Scientific debate sparked over carbon sink data

November 18, 2009

(PhysOrg.com) -- According to research published this week in Nature Geoscience, emissions of carbon dioxide continue to outstrip the ability of the world’s natural ‘sinks’ to absorb carbon.

The new report follows another study published only ten days earlier by Dr Wolfgang Knorr in Geophysical Research Letters, which concludes that a decline in the capacity of terrestrial ecosystems and the oceans to absorb CO2 cannot be detected within the available data.

Both studies involved researchers from the University of Bristol’s QUEST programme on climate change and modelling.

About two thirds of the carbon dioxide we emit into the atmosphere is taken up by natural sinks on land and in the . An important issue for in Copenhagen next month will be whether or not the ability of these natural sinks to absorb emissions is declining.

The Nature Geoscience team, under the umbrella of the Global Carbon Project, found that over the past 50 years the average fraction of global CO2 emissions that remained in the atmosphere each year has likely increased from 40 per cent to 45 per cent, suggesting a decrease in the efficiency of the natural sinks such as the oceans and terrestrial ecosystems. The team brings evidence that the sinks are responding to climate change and variability.

Dr Wolfgang Knorr’s study on the other hand found no increase in the airborne fraction during the past 50 years and that the trend was in fact negative at -0.2 ± 1.7% per decade, which is essentially zero. He therefore concluded that the capacity of terrestrial ecosystems and the oceans to absorb CO2 has not diminished.

Both studies are based on data and statistical data on energy use and land use change, but differ in the way they calculate the trend, how they treat uncertainties in atmospheric concentrations, and how they account for confounding climatic variability.

Knorr explains: “Our apparently conflicting results demonstrate what doing cutting-edge science is really like and just how difficult it is to accurately quantify such data. We are just at the very edge of being able to detect a trend in the airborne fraction.

“The team of QUEST researchers at the University of Bristol are working closely together, and with other researchers in the field, to provide the most up-to-date results possible.”

Dr Jo House of Bristol University and an author on the Nature Geoscience paper says, “It is difficult to accurately estimate sources and sinks of CO2, particularly in emissions from land use change where data on the area and nature of deforestation is poor, and in modelled estimates of the land sink which is strongly affected by inter-annual climate variability.

“While the science has advanced rapidly, there are still gaps in our understanding.”

Despite the knowledge gaps, all authors are in agreement that the only way to control is through a drastic reduction in global CO2 emissions.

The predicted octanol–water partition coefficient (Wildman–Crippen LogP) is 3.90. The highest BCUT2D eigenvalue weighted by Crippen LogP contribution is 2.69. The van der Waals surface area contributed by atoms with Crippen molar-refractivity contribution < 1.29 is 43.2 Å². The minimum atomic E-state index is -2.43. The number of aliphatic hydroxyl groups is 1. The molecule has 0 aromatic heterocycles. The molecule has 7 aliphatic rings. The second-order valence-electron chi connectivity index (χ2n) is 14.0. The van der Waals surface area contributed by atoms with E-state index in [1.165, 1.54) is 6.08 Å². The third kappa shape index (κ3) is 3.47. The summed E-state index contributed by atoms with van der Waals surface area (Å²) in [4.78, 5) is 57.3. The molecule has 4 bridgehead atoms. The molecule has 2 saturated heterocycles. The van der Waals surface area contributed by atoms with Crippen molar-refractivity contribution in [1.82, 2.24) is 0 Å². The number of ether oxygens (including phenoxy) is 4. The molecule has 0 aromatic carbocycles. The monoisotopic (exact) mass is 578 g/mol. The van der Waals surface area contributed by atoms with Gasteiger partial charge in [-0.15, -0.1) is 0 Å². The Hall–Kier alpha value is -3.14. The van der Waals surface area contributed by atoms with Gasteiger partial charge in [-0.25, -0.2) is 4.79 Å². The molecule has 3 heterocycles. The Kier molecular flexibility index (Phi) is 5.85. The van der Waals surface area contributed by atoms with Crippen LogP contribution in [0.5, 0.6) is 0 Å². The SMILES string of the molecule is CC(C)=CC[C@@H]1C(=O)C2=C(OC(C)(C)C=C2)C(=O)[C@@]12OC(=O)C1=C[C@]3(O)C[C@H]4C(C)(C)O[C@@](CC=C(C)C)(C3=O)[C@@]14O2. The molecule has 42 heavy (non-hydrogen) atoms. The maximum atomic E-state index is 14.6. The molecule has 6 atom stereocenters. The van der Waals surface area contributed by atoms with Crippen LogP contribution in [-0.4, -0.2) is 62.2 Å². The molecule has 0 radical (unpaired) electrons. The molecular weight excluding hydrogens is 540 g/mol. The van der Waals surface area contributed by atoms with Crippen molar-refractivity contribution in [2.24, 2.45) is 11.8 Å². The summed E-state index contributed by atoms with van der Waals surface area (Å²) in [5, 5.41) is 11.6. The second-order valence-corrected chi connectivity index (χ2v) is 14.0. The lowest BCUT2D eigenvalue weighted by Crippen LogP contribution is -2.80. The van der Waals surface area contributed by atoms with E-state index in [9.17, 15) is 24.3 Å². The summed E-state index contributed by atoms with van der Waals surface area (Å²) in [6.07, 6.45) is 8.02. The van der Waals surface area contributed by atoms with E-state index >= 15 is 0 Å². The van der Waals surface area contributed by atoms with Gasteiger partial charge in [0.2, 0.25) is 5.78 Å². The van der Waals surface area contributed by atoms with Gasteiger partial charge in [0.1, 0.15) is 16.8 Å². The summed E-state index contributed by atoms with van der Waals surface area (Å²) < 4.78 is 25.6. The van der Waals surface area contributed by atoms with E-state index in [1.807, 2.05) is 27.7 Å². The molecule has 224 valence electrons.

More information:

1) Trends in the sources and sinks of by Corinne Le Quéré et al is published online by Nature Geoscience on Tuesday November 17 2009.
2) Is the airborne fraction of anthropogenic CO2 emissions increasing? by Wolfgang Knorr was published online by on Saturday November 7 2009.

Provided by University of Bristol (news : web)

Explore further: Controversial new climate change results

Related Stories

Controversial new climate change results

November 10, 2009

(PhysOrg.com) -- New data show that the balance between the airborne and the absorbed fraction of CO2 has stayed approximately constant since 1850, despite emissions of CO2 having risen from about 2 billion tons a year in ...

Fossil fuel CO2 emissions up by 29 percent since 2000

November 17, 2009

The strongest evidence yet that the rise in atmospheric CO2 emissions continues to outstrip the ability of the world's natural 'sinks' to absorb carbon is published this week in the journal Nature Geoscience.

Emissions rising faster this decade than last

October 2, 2008

The latest figures on the global carbon budget to be released in Washington and Paris indicate a four-fold increase in growth rate of human-generated carbon dioxide emissions since 2000.

Emissions rising faster this decade than last

September 26, 2008

The latest figures on the global carbon budget to be released in Washington and Paris today indicate a four-fold increase in growth rate of human-generated carbon dioxide emissions since 2000.

Recommended for you

How a young-looking lunar volcano hides its true age

March 28, 2017

While orbiting the Moon in 1971, the crew of Apollo 15 photographed a strange geological feature—a bumpy, D-shaped depression about two miles long and a mile wide—that has fascinated planetary scientists ever since. Some ...

0 comments

Please sign in to add a comment. Registration is free, and takes less than a minute. Read more

Click here to reset your password.
Sign in to get notified via email when new comments are made.